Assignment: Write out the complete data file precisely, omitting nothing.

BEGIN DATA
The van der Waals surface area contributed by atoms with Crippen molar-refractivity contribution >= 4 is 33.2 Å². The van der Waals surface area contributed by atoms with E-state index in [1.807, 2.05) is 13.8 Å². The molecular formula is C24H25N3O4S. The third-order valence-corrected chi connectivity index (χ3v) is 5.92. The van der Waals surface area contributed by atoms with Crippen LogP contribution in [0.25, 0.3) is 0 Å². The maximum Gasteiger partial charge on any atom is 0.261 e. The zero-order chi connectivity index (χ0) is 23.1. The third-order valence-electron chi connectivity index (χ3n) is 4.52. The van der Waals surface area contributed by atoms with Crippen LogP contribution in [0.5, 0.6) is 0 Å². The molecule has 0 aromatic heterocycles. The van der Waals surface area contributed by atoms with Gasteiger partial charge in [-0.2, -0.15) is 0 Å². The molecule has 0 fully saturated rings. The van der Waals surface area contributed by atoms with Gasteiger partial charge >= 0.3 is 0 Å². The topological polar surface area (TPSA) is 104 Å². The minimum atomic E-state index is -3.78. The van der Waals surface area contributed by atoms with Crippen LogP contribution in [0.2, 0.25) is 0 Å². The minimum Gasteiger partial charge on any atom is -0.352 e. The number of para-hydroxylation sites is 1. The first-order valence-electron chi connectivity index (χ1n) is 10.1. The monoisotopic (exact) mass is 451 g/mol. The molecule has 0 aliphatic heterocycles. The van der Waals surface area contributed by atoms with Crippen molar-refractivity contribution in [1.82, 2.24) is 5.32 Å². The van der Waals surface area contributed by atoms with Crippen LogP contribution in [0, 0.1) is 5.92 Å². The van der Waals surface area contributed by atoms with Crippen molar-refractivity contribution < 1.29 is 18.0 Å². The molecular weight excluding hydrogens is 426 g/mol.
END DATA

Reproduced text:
The van der Waals surface area contributed by atoms with Crippen molar-refractivity contribution >= 4 is 33.2 Å². The van der Waals surface area contributed by atoms with E-state index in [1.807, 2.05) is 13.8 Å². The molecular formula is C24H25N3O4S. The third-order valence-corrected chi connectivity index (χ3v) is 5.92. The van der Waals surface area contributed by atoms with Crippen LogP contribution in [0.25, 0.3) is 0 Å². The maximum Gasteiger partial charge on any atom is 0.261 e. The zero-order chi connectivity index (χ0) is 23.1. The third-order valence-electron chi connectivity index (χ3n) is 4.52. The van der Waals surface area contributed by atoms with Crippen LogP contribution in [0.5, 0.6) is 0 Å². The molecule has 0 aromatic heterocycles. The van der Waals surface area contributed by atoms with Gasteiger partial charge in [-0.2, -0.15) is 0 Å². The molecule has 0 fully saturated rings. The van der Waals surface area contributed by atoms with Gasteiger partial charge >= 0.3 is 0 Å². The topological polar surface area (TPSA) is 104 Å². The minimum atomic E-state index is -3.78. The van der Waals surface area contributed by atoms with Crippen LogP contribution in [0.2, 0.25) is 0 Å². The minimum Gasteiger partial charge on any atom is -0.352 e. The number of para-hydroxylation sites is 1. The first-order valence-electron chi connectivity index (χ1n) is 10.1. The monoisotopic (exact) mass is 451 g/mol. The molecule has 0 aliphatic heterocycles. The van der Waals surface area contributed by atoms with Crippen molar-refractivity contribution in [1.82, 2.24) is 5.32 Å². The van der Waals surface area contributed by atoms with Crippen LogP contribution in [0, 0.1) is 5.92 Å². The van der Waals surface area contributed by atoms with Crippen molar-refractivity contribution < 1.29 is 18.0 Å². The molecular weight excluding hydrogens is 426 g/mol.